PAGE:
The Final Report concluded that, when wisely applied, ICT offer enormous opportunities to narrow social and economic inequalities and support sustainable local wealth creation, and thus help to achieve the broader development goals that the international community has set. ICT cannot of course act as a panacea for all development problems, but by dramatically improving communication and exchange of information, they can create powerful social and economic networks, which in turn provide the basis for major advances in development.
By enabling these new networks to collect and share local knowledge and information, ICT can provide new and more efficient methods of production, bring previously unattainable markets within the reach of local producers, improve the delivery of government services, and increase access to basic social goods and services. There need therefore be no trade-off between investment in ICT and the achievement of development objectives.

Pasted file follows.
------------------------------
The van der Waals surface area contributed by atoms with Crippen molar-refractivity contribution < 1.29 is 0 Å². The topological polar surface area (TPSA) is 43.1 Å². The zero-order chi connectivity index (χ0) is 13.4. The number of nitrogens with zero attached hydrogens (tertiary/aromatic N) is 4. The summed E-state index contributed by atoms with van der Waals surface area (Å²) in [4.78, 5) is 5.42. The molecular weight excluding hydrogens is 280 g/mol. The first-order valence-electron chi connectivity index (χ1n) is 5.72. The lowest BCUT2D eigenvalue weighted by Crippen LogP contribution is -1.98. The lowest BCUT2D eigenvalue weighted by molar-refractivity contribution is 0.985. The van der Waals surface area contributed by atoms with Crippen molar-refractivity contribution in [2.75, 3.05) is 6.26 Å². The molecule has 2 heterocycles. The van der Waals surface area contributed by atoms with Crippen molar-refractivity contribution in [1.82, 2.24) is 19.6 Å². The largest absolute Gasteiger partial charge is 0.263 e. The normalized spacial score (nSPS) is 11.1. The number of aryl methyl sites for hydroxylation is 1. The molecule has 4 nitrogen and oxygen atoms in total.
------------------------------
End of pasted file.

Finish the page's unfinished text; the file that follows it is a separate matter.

ICT can thus help to ignite a virtuous circle of sustainable development. But misapplied, they can result in marginalization of the poor and the unconnected. In order for their development potential to be realized, all stakeholders — governments and their citizens, business, international organizations, civil society groups and individuals — need to work together towards achieving real change. As with all other development challenges, ownership by developing countries themselves and other relevant stakeholders will be indispensable.